Top 5 Fantasy Novels That Aren’t ‘Lord of the Rings’ or ‘Game of Thrones’

Being a fantasy fan means you’re often bombarded with the same recommendations over and over again. Lord of the RingsGame of Thrones, Chronicles of Narnia, Tales From Earthsea, Dragonriders of Pern… it can get a little tiring after a while! But here at Bookstr, we look for the obscure as well as the famous. So, here are a few fantasy novels that fall outside of the norm and have just as much magic, action, and world building as you’d crave, just not by typical authors like Tolkien or Martin. Enjoy!


5. The Axe and the Throne by M.D. Ireman


A garbed barbarian stands tall before a snowy mountain

Image Via Goodreads

A grim, dark fantasy tale, this one isn’t for everyone, especially if you don’t like violence or a cynical tone but it creates a world that’s vivid as it is brutal. The story follows a man called Tallos as he journeys through a war torn land where the line between good and evil is increasingly blurred as Northmen raid his people’s villages. Much like Game of Thrones characters are killed off without a moment’s notice and disposed of, frustrating some readers but allowing the stakes to be made clear. And it will reward you at the end if you can stick through it. Strongly cautioned but this one is highly recommended, despite the brutal, sometimes unrelenting world it creates.


4. Age of Myth By Michael J. Sullivan


A group of people stand before an enormous tree in a field

Image via Amazon

Age of Myth begins an epic fantasy saga, telling of a long forgotten age where humans are worshipping a race they call Fhrey as gods. The Fhrey are masters of magic and seemingly immortal but when one falls to a mortal blade, the balance of power shifts entirely. Now humans are spurred into action, ready to rebel against the so called gods that have long dominated them. The book follows three people: Raithe, a boy who slew a god, Suri, a young seer who sees visions of a dark future, and Persephone, a young woman who must lead her people despite personal hardship. This is an epic novel of great scope, crafting the beginning of a great saga.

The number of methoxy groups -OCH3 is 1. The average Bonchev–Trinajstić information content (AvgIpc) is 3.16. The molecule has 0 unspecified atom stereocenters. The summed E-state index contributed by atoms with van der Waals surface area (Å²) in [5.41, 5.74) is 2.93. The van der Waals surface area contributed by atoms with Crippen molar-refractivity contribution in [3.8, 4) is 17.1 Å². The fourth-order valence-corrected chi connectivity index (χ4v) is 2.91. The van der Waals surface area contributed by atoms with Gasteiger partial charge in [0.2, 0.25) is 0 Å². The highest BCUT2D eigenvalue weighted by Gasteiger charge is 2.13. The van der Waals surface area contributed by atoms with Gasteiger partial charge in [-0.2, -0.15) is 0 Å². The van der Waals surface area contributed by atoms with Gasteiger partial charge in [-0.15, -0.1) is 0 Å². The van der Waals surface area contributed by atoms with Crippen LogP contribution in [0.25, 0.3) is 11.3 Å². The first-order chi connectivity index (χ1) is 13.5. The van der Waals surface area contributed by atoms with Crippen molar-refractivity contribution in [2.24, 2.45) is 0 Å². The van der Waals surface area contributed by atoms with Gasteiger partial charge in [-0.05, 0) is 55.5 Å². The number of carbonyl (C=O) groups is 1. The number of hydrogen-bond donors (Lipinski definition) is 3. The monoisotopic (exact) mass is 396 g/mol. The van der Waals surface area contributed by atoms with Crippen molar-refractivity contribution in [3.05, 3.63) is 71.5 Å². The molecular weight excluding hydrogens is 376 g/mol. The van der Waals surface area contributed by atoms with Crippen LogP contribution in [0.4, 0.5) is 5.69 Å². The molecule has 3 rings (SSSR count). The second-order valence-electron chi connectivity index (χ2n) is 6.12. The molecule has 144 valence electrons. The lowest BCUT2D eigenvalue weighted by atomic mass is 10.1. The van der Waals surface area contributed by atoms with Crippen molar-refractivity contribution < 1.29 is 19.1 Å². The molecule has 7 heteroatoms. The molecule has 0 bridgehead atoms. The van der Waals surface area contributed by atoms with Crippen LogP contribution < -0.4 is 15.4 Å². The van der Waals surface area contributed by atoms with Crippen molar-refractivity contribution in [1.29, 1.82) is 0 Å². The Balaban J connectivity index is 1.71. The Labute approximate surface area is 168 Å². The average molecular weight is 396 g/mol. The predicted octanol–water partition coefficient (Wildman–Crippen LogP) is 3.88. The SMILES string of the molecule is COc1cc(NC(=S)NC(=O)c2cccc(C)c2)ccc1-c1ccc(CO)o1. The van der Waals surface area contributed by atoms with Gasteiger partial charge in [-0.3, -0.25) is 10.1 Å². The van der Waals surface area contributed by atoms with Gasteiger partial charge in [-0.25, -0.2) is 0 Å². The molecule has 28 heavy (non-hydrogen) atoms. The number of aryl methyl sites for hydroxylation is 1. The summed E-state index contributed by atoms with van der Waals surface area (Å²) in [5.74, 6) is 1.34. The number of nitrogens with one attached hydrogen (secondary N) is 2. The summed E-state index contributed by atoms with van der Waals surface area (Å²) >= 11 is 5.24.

3. Mistborn by Brandon Sanderson


A young boy jumps around a landscape, knives in his hands

Image Via Amazon

Mistborn by Brandon Sanderson is set in a world where the land is ruled by a tyrant called the Lord Ruler and magic is uniquely designed around metal. The three main forms of magic revolve around metal to fuel or steal magic for themselves. The series centers around a thief called Kelsier, who plots to bring down the Lord Ruler for his own personal vendetta. Hunted by the Ruler’s armies, he must use his wits and magic to survive as he fights every step to gain an edge against the huge empire that rules the land.



2. The Black Company by Glen Cook


A company of soldiers stand around a woman in white, spikes surrounding around them

Image via Amazon

This series is very unique, centering around a company of mercenaries called the Black Company in service to a villain. The series esquires traditional tropes to center more gritty warfare, despite epic fantasy battles from the perspectives of grunts, showcasing the deadly sieges, trench warfare, and other dangerous situations they fight in day after day. Combining epic and dark fantasy, The Black Company showcases a fantastical world from a unique point of view, showing what all this looks like from rank and file soldiers.


1. The name of the Wind by Patrick Rothfuss


A cloaked figure stands on a field of grass against a black sky

Image Via Amazon

The Name of the Wild is an acclaimed piece of work and its easy to see why. Following a young magician named Kvothe, Kvothe becomes a student at an arcane school and begins to set himself down the path to become the world’s greatest wizard. While not much truly happens throughout the novel, this is very refreshing, as this novel isn’t a traditional quest but following the journey of a boy to becoming a man. The prose is magnificent, the world is incredibly developed, and the main character is someone who acts like a real boy, frustrating and delighting readers. It’s not easy to say why this novel works, it just does. Pick it up for yourself and see.




Featured Image Via The Black Company Wiki